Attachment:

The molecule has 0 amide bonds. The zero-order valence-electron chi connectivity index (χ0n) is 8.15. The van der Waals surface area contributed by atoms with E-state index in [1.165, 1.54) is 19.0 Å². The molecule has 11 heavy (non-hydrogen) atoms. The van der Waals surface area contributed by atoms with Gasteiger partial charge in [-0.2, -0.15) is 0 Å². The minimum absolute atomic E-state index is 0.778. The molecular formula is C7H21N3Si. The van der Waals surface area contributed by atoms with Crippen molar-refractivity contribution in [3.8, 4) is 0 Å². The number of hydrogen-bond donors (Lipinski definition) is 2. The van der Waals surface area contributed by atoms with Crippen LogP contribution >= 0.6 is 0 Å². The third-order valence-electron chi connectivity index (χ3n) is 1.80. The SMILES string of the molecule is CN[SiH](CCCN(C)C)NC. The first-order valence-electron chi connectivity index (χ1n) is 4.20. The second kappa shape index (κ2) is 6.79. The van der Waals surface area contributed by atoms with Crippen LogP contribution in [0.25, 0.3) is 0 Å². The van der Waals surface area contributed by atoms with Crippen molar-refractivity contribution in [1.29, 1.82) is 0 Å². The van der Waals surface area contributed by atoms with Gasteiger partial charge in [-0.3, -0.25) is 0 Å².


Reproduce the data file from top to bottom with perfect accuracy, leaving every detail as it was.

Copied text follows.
The molecule has 0 amide bonds. The zero-order valence-electron chi connectivity index (χ0n) is 8.15. The van der Waals surface area contributed by atoms with E-state index in [1.165, 1.54) is 19.0 Å². The molecule has 11 heavy (non-hydrogen) atoms. The van der Waals surface area contributed by atoms with Gasteiger partial charge in [-0.2, -0.15) is 0 Å². The minimum absolute atomic E-state index is 0.778. The molecular formula is C7H21N3Si. The van der Waals surface area contributed by atoms with Crippen molar-refractivity contribution in [3.8, 4) is 0 Å². The number of hydrogen-bond donors (Lipinski definition) is 2. The van der Waals surface area contributed by atoms with Crippen LogP contribution >= 0.6 is 0 Å². The third-order valence-electron chi connectivity index (χ3n) is 1.80. The SMILES string of the molecule is CN[SiH](CCCN(C)C)NC. The first-order valence-electron chi connectivity index (χ1n) is 4.20. The second kappa shape index (κ2) is 6.79. The van der Waals surface area contributed by atoms with Crippen LogP contribution in [0.25, 0.3) is 0 Å². The van der Waals surface area contributed by atoms with Crippen molar-refractivity contribution in [1.29, 1.82) is 0 Å². The van der Waals surface area contributed by atoms with Gasteiger partial charge in [-0.3, -0.25) is 0 Å².